2013 brought with it a number of groundbreaking new products, many of which incorporate some level of electronics into what is increasingly becoming a battery-operated sport. Which one was your favorite?

    RockShox, Fox, and Magura now all offer some sort of electronic suspension components with varying degrees of integration. RockShox' a fully automatic terrain sensing design, Fox's iCD is more of a fast-acting manual lockout, and Magura'seLECT packs a clever automatic lockout into an otherwise standard fork. Pretty soon you're not only going to have to make sure your tires are inflated before your next ride but that your battery is charged, too.

    Few product rollouts have been so famously delayed as the Garmin Vector power meter pedals but the company did finally release them this year. Effectively two power meters in one, each Vector pedal packs a multi-directional sensor array to measure not only how much power you're putting out but also the direction in which it's applied.

    Pioneer was another big electronics brand to launch a power meter this year, this time integrated into the crank and bottom bracket. Like the Vector, Pioneer's setup offers advanced data like left-right balance but also offers the option of its own computer head, which features a brilliantly intuitive touchscreen GUI.

    Recon Instruments expanded outside the snowsports world with the debut of its new Jet sunglasses, which pack a heads-up display, GPS, WiFi, Bluetooth, and other sensors into what's essentially a wearable computer. Software possibilities are virtually endless, from real-time...

  • Nibali refuses to rule out riding Giro d'Italia in 2014

    Vincenzo Nibali (Astana) was crowned the 2013 Giro d'Italia winner
    Article published:
    November 18, 2013, 10:18 GMT
    Cycling News

    Tour de France will be main objective of campaign

    While the Tour de France is Vincenzo Nibali’s primary objective for 2014, he has refused to rule out the prospect of again lining up at the Giro d’Italia, which he won for the first time this season. The Sicilian will finalise his race programme in the coming weeks after his Astana team’s first training camps at Montecatini Terme and Calpe.

    “The programme hasn’t been decided yet,” Nibali told Gazzetta dello Sport. “The Giro is certainly quite tempting. It’s a nice Giro, well-designed, and maybe you could think about being there. But in any case, the centrepiece remains the Tour. Now we’ll start to talk about it at Astana with the calendar in front of us and we’ll put together the programme.”

    Nibali has not attempted the Giro-Tour double since 2008, when the then 23-year-old followed his 11th place finish at the Giro with 20th overall in his debut Tour. That was the last time that Nibali finished outside the top seven places in a three-week stage race, and he has finished on the podium in six of his last eight Grand Tours.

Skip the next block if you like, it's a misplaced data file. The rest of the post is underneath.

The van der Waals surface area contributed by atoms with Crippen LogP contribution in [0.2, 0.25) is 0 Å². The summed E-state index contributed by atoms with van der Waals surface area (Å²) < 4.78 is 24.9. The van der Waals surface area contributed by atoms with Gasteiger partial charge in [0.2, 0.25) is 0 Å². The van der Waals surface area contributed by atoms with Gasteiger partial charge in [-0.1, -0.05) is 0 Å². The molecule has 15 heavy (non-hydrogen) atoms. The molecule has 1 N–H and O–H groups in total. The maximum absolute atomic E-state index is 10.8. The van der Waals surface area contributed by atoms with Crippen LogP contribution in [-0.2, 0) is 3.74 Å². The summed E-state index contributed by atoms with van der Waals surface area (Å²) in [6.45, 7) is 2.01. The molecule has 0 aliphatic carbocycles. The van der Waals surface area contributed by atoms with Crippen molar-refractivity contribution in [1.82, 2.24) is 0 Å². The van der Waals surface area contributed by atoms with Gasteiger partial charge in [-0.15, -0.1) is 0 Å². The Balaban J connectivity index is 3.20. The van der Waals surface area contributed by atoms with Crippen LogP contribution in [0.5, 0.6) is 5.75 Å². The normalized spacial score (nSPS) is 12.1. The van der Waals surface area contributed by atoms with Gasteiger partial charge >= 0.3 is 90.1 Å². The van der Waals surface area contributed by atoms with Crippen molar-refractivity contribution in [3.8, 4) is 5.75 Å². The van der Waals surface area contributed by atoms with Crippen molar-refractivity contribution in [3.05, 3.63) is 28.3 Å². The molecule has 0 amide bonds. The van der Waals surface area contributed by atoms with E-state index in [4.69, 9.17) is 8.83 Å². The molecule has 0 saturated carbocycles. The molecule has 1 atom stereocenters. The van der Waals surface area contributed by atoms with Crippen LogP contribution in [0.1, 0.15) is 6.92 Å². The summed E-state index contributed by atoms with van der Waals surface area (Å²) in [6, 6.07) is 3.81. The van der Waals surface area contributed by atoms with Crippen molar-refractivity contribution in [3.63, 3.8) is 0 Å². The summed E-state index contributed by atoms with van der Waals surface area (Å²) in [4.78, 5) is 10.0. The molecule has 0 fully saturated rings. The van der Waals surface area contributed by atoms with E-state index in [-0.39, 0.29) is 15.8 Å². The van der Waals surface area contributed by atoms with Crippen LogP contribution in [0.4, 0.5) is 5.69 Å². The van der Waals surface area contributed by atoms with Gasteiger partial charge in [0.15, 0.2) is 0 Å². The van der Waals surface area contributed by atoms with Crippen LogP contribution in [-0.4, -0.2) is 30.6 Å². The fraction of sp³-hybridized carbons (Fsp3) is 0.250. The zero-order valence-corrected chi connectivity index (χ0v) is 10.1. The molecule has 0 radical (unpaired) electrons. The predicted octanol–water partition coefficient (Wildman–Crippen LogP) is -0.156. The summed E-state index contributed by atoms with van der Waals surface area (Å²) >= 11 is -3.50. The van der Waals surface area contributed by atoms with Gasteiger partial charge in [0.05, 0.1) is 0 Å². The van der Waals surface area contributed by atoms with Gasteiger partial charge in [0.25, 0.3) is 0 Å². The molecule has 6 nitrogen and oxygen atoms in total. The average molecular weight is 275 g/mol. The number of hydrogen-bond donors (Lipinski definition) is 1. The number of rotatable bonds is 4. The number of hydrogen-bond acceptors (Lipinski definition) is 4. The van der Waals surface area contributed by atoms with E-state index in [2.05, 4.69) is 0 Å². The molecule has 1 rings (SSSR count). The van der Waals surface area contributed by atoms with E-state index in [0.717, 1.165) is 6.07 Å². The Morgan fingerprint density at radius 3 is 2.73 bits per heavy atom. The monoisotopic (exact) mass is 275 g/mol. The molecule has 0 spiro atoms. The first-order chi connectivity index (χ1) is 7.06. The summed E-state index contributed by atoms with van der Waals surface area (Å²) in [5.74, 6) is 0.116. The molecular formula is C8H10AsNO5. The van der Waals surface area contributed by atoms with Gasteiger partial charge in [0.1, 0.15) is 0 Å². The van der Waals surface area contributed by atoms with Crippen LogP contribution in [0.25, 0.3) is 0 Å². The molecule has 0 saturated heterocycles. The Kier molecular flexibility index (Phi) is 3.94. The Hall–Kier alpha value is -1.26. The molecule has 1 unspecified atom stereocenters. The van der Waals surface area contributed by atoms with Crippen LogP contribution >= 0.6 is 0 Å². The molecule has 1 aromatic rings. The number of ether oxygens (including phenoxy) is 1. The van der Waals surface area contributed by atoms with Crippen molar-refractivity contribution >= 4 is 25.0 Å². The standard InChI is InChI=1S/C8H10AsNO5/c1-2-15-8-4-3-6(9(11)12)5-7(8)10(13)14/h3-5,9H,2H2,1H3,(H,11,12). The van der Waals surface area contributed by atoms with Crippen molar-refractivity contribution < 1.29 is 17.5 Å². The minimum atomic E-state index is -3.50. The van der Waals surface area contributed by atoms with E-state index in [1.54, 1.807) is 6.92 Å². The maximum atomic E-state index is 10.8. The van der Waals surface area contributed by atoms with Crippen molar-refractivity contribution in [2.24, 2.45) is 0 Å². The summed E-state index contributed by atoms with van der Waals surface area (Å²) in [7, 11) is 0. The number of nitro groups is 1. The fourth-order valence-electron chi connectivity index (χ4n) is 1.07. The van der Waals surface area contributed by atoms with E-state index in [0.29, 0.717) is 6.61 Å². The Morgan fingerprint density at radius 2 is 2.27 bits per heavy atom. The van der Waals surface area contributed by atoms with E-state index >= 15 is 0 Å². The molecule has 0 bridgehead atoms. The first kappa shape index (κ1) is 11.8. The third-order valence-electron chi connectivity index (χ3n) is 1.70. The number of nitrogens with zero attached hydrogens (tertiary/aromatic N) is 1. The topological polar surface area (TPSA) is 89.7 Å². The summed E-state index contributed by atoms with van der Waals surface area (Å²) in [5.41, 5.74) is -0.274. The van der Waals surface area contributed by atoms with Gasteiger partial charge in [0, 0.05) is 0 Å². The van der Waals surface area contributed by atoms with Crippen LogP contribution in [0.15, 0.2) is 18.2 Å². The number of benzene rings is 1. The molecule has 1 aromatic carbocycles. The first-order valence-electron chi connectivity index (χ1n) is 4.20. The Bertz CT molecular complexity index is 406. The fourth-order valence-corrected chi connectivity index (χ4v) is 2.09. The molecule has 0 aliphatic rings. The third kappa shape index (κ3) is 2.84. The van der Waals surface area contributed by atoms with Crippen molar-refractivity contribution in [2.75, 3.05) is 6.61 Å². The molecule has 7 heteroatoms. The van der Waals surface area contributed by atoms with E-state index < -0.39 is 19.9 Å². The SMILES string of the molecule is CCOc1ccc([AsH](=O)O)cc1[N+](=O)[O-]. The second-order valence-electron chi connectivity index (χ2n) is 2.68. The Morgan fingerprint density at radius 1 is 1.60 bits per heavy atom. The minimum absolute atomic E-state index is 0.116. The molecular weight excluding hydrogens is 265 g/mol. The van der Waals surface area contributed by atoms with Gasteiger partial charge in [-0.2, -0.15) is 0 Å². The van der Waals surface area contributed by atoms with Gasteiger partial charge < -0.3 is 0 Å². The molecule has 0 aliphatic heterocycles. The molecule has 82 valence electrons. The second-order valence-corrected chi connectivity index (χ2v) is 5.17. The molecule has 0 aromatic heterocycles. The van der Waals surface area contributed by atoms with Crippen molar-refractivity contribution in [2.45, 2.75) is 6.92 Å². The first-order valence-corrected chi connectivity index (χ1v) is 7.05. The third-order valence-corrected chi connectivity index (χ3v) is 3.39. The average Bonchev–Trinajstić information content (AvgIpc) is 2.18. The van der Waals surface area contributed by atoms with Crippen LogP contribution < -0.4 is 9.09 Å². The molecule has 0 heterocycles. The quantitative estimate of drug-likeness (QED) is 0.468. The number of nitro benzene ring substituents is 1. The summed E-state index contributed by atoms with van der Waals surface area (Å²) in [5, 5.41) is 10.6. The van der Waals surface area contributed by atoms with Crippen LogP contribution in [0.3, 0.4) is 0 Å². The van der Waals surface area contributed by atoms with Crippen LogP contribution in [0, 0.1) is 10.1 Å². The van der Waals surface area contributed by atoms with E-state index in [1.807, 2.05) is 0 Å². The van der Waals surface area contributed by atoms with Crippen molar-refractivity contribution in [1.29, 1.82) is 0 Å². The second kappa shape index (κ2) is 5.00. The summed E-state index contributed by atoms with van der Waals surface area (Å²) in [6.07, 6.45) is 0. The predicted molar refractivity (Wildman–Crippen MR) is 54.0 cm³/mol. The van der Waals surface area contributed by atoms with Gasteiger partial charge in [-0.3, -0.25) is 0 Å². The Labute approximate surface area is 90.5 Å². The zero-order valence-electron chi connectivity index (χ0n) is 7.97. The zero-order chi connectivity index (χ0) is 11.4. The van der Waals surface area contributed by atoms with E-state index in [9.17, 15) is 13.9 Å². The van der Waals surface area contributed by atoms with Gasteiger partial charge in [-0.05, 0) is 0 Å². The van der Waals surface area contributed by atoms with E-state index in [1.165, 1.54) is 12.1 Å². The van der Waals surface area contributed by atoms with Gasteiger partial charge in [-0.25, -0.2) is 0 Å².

Such consistency places Nibali among the prime challengers to Chris Froome (Sky) at next year’s Tour de France. Nibali got the better of Froome at Tirreno-Adriatico in 2013 but he would not be drawn on how he would fare in the anticipated head-to-head next July.

    “We’ll see how he is in the new season,” Nibali said. “It’s not a given that next season will be a mirror of the one that went before. Sometimes repeating is even more difficult.”

    The strength in depth of Sky’s stage racing unit has added to Froome’s armoury, but Astana’s activity in the transfer market means that Nibali...

  • Huffman critical of Astana's handling of Pellizotti signing

    Evan Huffman (Astana)
    Article published:
    November 18, 2013, 11:57 GMT
    Daniel Benson

    American looking to improve in 2014

    Team Astana neo-pro Evan Huffman has criticised how his team handled the signing of Franco Pellizotti. The American, racing in his first season for the Kazakhstan squad, told Cyclingnews that the team deserved ‘some flak’ for the way in which they signed Pellizotti.

    Pellizotti, a former former king of the mountains winner at the Tour de France, was suspended for two years in 2010 following a UCI Biological Passport infraction. The doping-related suspension means that – owing to MPCC rules - he can not ride for a WorldTour until two-year period has elapsed from the time his ban ends.

    However Astana announced the signing earlier this year leading to questions being raised over both the credibility of the MPCC and Astana’s interpretation of the rules. It was later clarified that Pellizotti would not start racing with the team until May 2, 2014.

    “I didn’t hear about that until it was public news,” Huffman told Cyclingnews.

    “It was almost as if they didn’t know he wasn’t going to be eligible to race. So it was a bit of ‘if you guys don’t know part of the MPCC and want to make an effort, you have to know what you’re getting into beforehand.’ That lost some points for me but I don’t know. They got a lot of flak for it but it’s not like he’s going to training camps and he’s still banned so it could be worse. It’s not great. I’m not super happy with it.

    “I’m not saying he’s a bad guy or shouldn’t be on the team but I think that the way they did it wasn’t right. They got some flak from the media for it but they should have. I’m not going...